Researchers from the Max Planck Institute for Dynamics and Self-Organization (MPIDS), the University of Pennsylvania and the University of Twente created a new model for a new transport mechanism on the microscale in a combined experimental and theoretical approach. They investigated small self-propelling objects, so-called micro-swimmers, and monitored a directed transport of particles in the surrounding fluid. Using this observation, they computed how a multitude of such swimmers can be able to induce a directed flow of material which could have an important impact on molecular transport mechanisms. more

A new model describes the coordination of beating cilia allowing to predict their functional behavior. Researchers from the Max Planck Institute for Dynamics and Self-Organization (MPIDS) analyzed the formation of metachronal waves in arrays of cilia and how external cues might influence them. The model allows to better understand the crucial role that cilia play in many biological processes and lays the foundation for its manipulation. This may ultimately improve the corresponding medical diagnostics and treatments, but also helps in the design of artificial systems used in microscale engineering. more

As part of the Volkswagen Foundation's funding initiative "Experiment!", Dr. Isabella Guido of the Max Planck Institute for Dynamics and Self-Organization has successfully applied for financial support. The funding is aimed at researchers from the field of life sciences and engineering who wish to implement particularly innovative and risky new research ideas. In her project, 'Collective behavior of synthetic cilia arrays', the group leader from the Department of Fluid Physics, Structure Formation and Biocomplexity will investigate flows generated by biological organisms. more

Topology in biology

July 23, 2021

A phenomenon known from quantum systems could now make its way into biology: In a new study published in Physical Review X, researchers from the Max Planck Institute for Dynamics and Self-Organization (MPI-DS) in Göttingen show that the notion of topological protection can also apply to biochemical networks. As these are typically very complex and yet remain very stable against changes, topology can help in the emergence of robust oscillations. The model which the scientists developed makes the topological toolbox, typically used only to describe quantum systems, now also available to biology. more

The memory of folds

July 21, 2021

What happens when soft materials are compressed strongly? Researchers from the Max Planck Institute for Dynamic and Self-Organization, the University of Twente and Cornell University now revealed the morphology of creases created upon folding at micrometer scale. They revealed a dual folding mechanism driven by capillary forces, similar to wetting liquids, causing a T-shape folding profile. The unfolding leaves behind a scar which serves as a nucleation point for subsequent folds. Without damaging the material, it thereby enables a freely programmable folding memory of soft surfaces. more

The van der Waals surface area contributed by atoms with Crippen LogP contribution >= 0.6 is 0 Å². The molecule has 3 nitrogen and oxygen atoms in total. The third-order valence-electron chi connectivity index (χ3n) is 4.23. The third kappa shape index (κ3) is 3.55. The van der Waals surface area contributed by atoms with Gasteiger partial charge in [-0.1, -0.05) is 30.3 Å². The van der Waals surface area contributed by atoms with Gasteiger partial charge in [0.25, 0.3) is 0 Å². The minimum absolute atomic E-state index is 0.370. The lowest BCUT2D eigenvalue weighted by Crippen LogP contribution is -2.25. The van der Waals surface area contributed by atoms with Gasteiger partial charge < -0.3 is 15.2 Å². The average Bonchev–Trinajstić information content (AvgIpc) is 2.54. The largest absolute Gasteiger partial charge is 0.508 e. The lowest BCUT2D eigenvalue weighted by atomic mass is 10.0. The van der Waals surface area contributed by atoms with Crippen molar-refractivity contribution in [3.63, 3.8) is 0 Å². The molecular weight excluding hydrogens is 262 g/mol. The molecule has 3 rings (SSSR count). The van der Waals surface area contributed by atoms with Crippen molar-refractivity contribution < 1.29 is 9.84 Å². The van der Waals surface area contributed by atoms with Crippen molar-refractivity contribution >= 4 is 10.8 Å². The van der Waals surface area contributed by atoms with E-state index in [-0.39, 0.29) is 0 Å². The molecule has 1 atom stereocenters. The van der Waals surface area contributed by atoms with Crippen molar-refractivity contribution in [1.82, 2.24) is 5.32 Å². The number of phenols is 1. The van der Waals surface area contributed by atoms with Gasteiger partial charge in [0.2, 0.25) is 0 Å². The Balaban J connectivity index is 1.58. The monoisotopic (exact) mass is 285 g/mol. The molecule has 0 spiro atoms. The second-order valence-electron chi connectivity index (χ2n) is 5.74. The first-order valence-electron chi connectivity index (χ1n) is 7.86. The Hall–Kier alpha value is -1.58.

The German Physical Society (DPG) has awarded Viola Priesemann of the Max Planck Institute for Dynamics and Self-Organization (MPIDS) in Göttingen the Medal for Scientific Journalism 2021. The world's largest physics professional society thereby recognizes her public commitment to supporting fact-based discourse on the Covid-19 pandemic. The award is annually given by the DPG to scientists for special publishing achievements in the natural sciences. more

The newly founded company EcoBus GmbH is developing software infrastructure that combines shuttle services and regular bus services to provide a sustainable public transport solution more

The Göttingen Academy of Sciences and Humanities has elected nine new members. Ramin Golestanian is now part of a competence network that includes around 360 outstanding scientists worldwide from very different disciplines. more

Solutions that conduct electricity, ‘electrolytes’, are ubiquitous not only in batteries and capacitors but also in biofluids including blood plasma; of great practical importance is thus to understand how electrolytes can be utilised to control living cells or other objects that are immersed in them. In a new study published in Physical Review Letters, researchers from the Max Planck Institute for Dynamics and Self-Organization (MPIDS) in Göttingen, and the University of Oxford uncover how forces with unprecedented controllability can be transmitted in electrolyte solutions across large length scales. more

Scientists of the Göttingen Cluster of Excellence Multiscale Bioimaging (MBExC) and the Collaborative Research Center SFB1286, University Medical Center Göttingen and Max Planck Institute for Dynamics and Self-Organization uncover a link between protein turnover and synaptic activity. The study was published today in Cell Reports. more

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